Speaking at the associated India-Australia CEOs Forum held in New Delhi yesterday, Universities Australia’s Chief Executive, Belinda Robinson commended the Australian Government on its tenacious pursuit of a CECA with India and its heavy emphasis on service industries including education.
“India represents an enormous opportunity for Australian education and training providers in assisting India to address the challenge of ensuring that its 190 million people between the ages of 18-25 are equipped with the skills and education needed to accelerate national development and prosperity,” said Ms Robinson.
“It was clear from yesterday’s discussions involving Indian and Australian chief executives from the education, energy, mining, financial, manufacturing, infrastructure, telecommunications and services sectors that there is a great deal to be gained by both nations in forging stronger trade engagement.
“The key take-out from these discussions is the acknowledgment on both sides that the time is right for us to come together to take the next step in driving an even a stronger economic relationship which includes education services.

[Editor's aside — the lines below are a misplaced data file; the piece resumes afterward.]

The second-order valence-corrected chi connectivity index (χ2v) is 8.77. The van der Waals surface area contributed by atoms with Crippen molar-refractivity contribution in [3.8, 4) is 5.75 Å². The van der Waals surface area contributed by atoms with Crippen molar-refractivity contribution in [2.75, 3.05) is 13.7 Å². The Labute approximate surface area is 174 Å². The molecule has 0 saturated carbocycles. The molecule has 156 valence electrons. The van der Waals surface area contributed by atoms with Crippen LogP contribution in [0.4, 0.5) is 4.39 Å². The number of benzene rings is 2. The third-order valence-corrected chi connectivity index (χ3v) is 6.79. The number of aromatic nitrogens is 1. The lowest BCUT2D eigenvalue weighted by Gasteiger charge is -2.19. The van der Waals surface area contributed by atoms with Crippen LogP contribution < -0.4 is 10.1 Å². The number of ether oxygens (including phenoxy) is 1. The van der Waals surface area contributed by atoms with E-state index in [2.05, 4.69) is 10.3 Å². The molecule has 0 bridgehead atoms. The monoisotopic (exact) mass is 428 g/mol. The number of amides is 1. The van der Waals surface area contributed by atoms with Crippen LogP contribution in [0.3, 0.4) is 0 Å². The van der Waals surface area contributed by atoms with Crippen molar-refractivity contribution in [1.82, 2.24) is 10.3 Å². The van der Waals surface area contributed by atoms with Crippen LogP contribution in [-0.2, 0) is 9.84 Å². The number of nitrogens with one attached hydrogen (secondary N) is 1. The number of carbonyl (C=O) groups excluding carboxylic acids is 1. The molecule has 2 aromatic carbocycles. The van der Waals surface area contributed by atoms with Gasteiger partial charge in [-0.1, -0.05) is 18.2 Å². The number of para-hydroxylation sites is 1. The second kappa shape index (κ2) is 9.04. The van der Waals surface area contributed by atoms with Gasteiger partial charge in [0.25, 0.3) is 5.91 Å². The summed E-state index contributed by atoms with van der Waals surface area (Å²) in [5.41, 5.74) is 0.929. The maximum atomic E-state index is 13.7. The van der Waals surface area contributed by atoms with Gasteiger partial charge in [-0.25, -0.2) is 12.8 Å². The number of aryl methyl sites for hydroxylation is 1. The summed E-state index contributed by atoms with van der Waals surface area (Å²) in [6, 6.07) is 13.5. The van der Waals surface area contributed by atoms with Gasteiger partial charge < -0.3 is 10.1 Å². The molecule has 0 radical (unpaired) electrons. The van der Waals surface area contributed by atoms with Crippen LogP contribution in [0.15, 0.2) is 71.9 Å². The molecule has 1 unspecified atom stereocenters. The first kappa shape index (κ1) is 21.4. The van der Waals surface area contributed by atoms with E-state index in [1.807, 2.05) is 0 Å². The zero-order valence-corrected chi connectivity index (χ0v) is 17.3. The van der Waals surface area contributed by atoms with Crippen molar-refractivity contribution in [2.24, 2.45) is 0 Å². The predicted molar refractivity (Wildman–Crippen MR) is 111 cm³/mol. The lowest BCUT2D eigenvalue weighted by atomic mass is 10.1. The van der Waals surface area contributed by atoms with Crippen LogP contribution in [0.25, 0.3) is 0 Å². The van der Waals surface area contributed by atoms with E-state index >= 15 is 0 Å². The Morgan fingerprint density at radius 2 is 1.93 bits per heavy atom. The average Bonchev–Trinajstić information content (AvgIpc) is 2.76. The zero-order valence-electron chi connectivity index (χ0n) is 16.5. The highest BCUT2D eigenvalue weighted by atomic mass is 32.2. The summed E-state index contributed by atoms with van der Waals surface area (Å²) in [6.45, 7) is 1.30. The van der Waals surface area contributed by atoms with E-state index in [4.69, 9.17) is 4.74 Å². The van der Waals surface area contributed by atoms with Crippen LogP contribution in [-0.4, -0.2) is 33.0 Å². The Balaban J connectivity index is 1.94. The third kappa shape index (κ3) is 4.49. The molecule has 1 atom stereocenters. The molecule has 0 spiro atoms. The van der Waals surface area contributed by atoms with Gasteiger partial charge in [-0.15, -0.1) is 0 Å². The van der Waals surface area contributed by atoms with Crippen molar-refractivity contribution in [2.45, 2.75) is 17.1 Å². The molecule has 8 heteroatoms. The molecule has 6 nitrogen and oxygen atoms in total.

“These opportunities are once in a generation and the university sector is pleased to be working closely with the Australian Government in helping to spur the momentum needed to have this important initiative finalised by the end of the year”, said Ms Robinson.
Governments support research collaboration between universities in both countries. The Australia-India Strategic Research Fund (Australia’s largest fund dedicated to bilateral research) helps Australian researchers to partner with Indian scientists in leading-edge scientific research projects. The Prime Minister Tony Abbott announced a $20 million extension of the AISRF on 5 September 2014, bringing the total Australian Government commitment to $84 million over 13 years.
Australian universities have over 300 agreements with their Indian counterparts to enable academic and student exchange and research collaboration. Many Australian universities have long-term partnerships to facilitate engagement and encourage greater depth of understanding and collaboration with India.
While Australia exports $2.1billion in services to India (the bulk of which is education services), it is clear that this is far below the growing demand for higher education in India. “The CECA has the potential to deliver the strong leadership framework to expand trade in education services enabling Australian universities to contribute to India’s great challenge of skilling up its population”, Ms Robinson said.